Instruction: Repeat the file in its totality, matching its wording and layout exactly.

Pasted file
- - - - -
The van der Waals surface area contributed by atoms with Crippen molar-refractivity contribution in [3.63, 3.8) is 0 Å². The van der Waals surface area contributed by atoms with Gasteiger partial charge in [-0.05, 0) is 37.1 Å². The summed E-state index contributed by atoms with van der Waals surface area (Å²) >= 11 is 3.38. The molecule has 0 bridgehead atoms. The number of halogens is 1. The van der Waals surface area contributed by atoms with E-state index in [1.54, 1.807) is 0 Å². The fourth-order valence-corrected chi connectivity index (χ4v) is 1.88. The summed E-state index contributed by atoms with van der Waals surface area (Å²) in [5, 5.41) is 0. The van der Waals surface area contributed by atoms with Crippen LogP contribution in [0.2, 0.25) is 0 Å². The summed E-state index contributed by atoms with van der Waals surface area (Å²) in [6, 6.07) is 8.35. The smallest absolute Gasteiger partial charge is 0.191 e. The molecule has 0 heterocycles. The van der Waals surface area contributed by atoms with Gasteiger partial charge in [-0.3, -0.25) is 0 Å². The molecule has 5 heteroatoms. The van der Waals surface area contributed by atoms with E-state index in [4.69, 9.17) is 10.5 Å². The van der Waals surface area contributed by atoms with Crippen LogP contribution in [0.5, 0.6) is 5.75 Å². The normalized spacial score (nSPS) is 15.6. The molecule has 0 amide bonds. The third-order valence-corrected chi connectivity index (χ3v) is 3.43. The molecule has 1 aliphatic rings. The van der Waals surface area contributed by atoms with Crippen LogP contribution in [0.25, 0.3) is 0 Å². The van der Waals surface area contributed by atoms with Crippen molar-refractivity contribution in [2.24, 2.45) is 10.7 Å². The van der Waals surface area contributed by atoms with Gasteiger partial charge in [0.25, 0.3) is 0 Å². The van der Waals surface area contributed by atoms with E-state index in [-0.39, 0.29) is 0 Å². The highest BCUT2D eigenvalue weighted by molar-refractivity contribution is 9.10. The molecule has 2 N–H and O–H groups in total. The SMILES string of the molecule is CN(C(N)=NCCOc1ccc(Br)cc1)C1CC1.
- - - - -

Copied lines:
The van der Waals surface area contributed by atoms with Crippen molar-refractivity contribution in [3.63, 3.8) is 0 Å². The van der Waals surface area contributed by atoms with Gasteiger partial charge in [-0.05, 0) is 37.1 Å². The summed E-state index contributed by atoms with van der Waals surface area (Å²) >= 11 is 3.38. The molecule has 0 bridgehead atoms. The number of halogens is 1. The van der Waals surface area contributed by atoms with E-state index in [1.54, 1.807) is 0 Å². The fourth-order valence-corrected chi connectivity index (χ4v) is 1.88. The summed E-state index contributed by atoms with van der Waals surface area (Å²) in [5, 5.41) is 0. The van der Waals surface area contributed by atoms with Crippen LogP contribution in [0.2, 0.25) is 0 Å². The summed E-state index contributed by atoms with van der Waals surface area (Å²) in [6, 6.07) is 8.35. The smallest absolute Gasteiger partial charge is 0.191 e. The molecule has 0 heterocycles. The van der Waals surface area contributed by atoms with Gasteiger partial charge in [-0.3, -0.25) is 0 Å². The molecule has 5 heteroatoms. The van der Waals surface area contributed by atoms with E-state index in [4.69, 9.17) is 10.5 Å². The van der Waals surface area contributed by atoms with Crippen LogP contribution in [0.5, 0.6) is 5.75 Å². The normalized spacial score (nSPS) is 15.6. The molecule has 0 amide bonds. The third-order valence-corrected chi connectivity index (χ3v) is 3.43. The molecule has 1 aliphatic rings. The van der Waals surface area contributed by atoms with Crippen LogP contribution in [0.25, 0.3) is 0 Å². The van der Waals surface area contributed by atoms with Crippen molar-refractivity contribution in [2.24, 2.45) is 10.7 Å². The van der Waals surface area contributed by atoms with Gasteiger partial charge in [0.25, 0.3) is 0 Å². The van der Waals surface area contributed by atoms with E-state index in [-0.39, 0.29) is 0 Å². The highest BCUT2D eigenvalue weighted by molar-refractivity contribution is 9.10. The molecule has 2 N–H and O–H groups in total. The SMILES string of the molecule is CN(C(N)=NCCOc1ccc(Br)cc1)C1CC1.